We were impressed with students’ applications of those takeaways to the framing question. Students did not all arrive at the same conclusions in their summaries, but they all cited valid results from their articles to back up their claims. In real policy applications of psychological research, the same results can plausibly be cited in support of differing recommendations, depending on the context of those applications and how the real-world scenario maps on to the task tested in the study. In that spirit, we credited students whose responses demonstrated sound reasoning, irrespective of their specific conclusions.
Overall, students wrote positively about our curriculum modules (including this module) in course reflections collected four times during the semester. Some students commented on the current events framing of the course. They noted that engaging with psychology course material in such a “living” format helped them form connections between course material and everyday applications. Other students stated appreciation for the experience they gained reading empirical articles, writing that they expected to use the skills they developed in future careers outside of STEM.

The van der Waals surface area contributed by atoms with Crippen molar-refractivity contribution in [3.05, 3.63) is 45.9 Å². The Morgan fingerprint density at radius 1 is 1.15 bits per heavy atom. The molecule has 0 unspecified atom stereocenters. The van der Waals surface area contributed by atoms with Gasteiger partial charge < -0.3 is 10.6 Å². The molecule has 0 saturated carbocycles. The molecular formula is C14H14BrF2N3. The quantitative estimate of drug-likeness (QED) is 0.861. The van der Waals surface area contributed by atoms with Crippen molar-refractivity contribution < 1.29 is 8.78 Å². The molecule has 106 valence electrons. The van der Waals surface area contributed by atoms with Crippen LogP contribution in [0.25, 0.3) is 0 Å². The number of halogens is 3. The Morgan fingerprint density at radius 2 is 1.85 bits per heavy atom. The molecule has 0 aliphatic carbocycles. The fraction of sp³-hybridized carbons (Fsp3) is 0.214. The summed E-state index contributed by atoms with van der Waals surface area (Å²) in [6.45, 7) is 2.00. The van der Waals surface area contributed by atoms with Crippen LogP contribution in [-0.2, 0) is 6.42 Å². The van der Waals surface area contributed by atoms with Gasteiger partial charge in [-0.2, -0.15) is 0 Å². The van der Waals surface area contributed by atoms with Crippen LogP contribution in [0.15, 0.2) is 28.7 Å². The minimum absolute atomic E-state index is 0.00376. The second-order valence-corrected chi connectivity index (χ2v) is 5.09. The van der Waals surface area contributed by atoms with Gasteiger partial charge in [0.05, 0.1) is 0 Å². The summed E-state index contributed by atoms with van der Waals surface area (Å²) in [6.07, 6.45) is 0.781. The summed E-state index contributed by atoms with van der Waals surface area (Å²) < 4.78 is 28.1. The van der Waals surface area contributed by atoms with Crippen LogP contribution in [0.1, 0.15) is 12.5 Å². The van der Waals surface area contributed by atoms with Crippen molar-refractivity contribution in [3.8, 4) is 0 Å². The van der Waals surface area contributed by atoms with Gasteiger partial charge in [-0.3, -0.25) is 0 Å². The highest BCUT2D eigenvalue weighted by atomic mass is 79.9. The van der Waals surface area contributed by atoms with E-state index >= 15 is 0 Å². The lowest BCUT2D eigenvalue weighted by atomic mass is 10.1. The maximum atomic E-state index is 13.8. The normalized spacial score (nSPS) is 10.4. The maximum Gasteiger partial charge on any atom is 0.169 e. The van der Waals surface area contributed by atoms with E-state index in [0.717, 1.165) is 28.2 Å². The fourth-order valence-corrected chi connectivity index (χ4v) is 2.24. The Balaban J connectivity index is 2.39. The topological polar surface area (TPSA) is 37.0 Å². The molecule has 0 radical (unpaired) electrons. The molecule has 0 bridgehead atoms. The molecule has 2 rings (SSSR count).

We had successes and challenges in balancing the flexibility of asynchronous independent work with the community-building of synchronous group work. We were heartened to see that some groups reported bonding socially over the course of the semester, even writing in their reflections that they hoped to get dinner together when they could all safely return to campus. However, other groups struggled to stabilize when members had to miss meetings and class time for personal reasons. Foregrounding group work in our online course seemed to be a qualified success: In some ways, it was quite effective for promoting real community between screens, but our efforts to scaffold class time with asynchronous work before class made the course rather time-intensive.